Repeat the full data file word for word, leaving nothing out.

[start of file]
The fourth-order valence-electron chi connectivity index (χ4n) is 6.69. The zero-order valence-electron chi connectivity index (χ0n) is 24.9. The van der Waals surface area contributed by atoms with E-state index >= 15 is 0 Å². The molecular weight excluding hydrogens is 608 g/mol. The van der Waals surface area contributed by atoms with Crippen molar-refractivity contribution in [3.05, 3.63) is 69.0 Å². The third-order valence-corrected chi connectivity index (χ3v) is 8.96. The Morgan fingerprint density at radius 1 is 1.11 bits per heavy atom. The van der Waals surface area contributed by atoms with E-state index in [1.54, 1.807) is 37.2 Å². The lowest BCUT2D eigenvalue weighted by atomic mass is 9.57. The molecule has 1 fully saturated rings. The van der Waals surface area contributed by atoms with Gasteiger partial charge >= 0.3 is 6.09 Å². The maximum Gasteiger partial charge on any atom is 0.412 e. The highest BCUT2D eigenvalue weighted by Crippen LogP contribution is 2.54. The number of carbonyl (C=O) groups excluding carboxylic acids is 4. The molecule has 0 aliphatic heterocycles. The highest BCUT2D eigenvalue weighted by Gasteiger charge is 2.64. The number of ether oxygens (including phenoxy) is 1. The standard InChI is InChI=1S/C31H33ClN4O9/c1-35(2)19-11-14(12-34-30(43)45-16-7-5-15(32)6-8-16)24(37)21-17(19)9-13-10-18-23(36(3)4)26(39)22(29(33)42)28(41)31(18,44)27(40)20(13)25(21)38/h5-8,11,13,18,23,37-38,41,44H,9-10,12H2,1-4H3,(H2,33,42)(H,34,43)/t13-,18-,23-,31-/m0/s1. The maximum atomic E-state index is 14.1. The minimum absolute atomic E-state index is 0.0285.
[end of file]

The fourth-order valence-electron chi connectivity index (χ4n) is 6.69. The zero-order valence-electron chi connectivity index (χ0n) is 24.9. The van der Waals surface area contributed by atoms with E-state index >= 15 is 0 Å². The molecular weight excluding hydrogens is 608 g/mol. The van der Waals surface area contributed by atoms with Crippen molar-refractivity contribution in [3.05, 3.63) is 69.0 Å². The third-order valence-corrected chi connectivity index (χ3v) is 8.96. The Morgan fingerprint density at radius 1 is 1.11 bits per heavy atom. The van der Waals surface area contributed by atoms with E-state index in [1.54, 1.807) is 37.2 Å². The lowest BCUT2D eigenvalue weighted by atomic mass is 9.57. The molecule has 1 fully saturated rings. The van der Waals surface area contributed by atoms with Gasteiger partial charge >= 0.3 is 6.09 Å². The maximum Gasteiger partial charge on any atom is 0.412 e. The highest BCUT2D eigenvalue weighted by Crippen LogP contribution is 2.54. The number of carbonyl (C=O) groups excluding carboxylic acids is 4. The molecule has 0 aliphatic heterocycles. The highest BCUT2D eigenvalue weighted by Gasteiger charge is 2.64. The number of ether oxygens (including phenoxy) is 1. The standard InChI is InChI=1S/C31H33ClN4O9/c1-35(2)19-11-14(12-34-30(43)45-16-7-5-15(32)6-8-16)24(37)21-17(19)9-13-10-18-23(36(3)4)26(39)22(29(33)42)28(41)31(18,44)27(40)20(13)25(21)38/h5-8,11,13,18,23,37-38,41,44H,9-10,12H2,1-4H3,(H2,33,42)(H,34,43)/t13-,18-,23-,31-/m0/s1. The maximum atomic E-state index is 14.1. The minimum absolute atomic E-state index is 0.0285.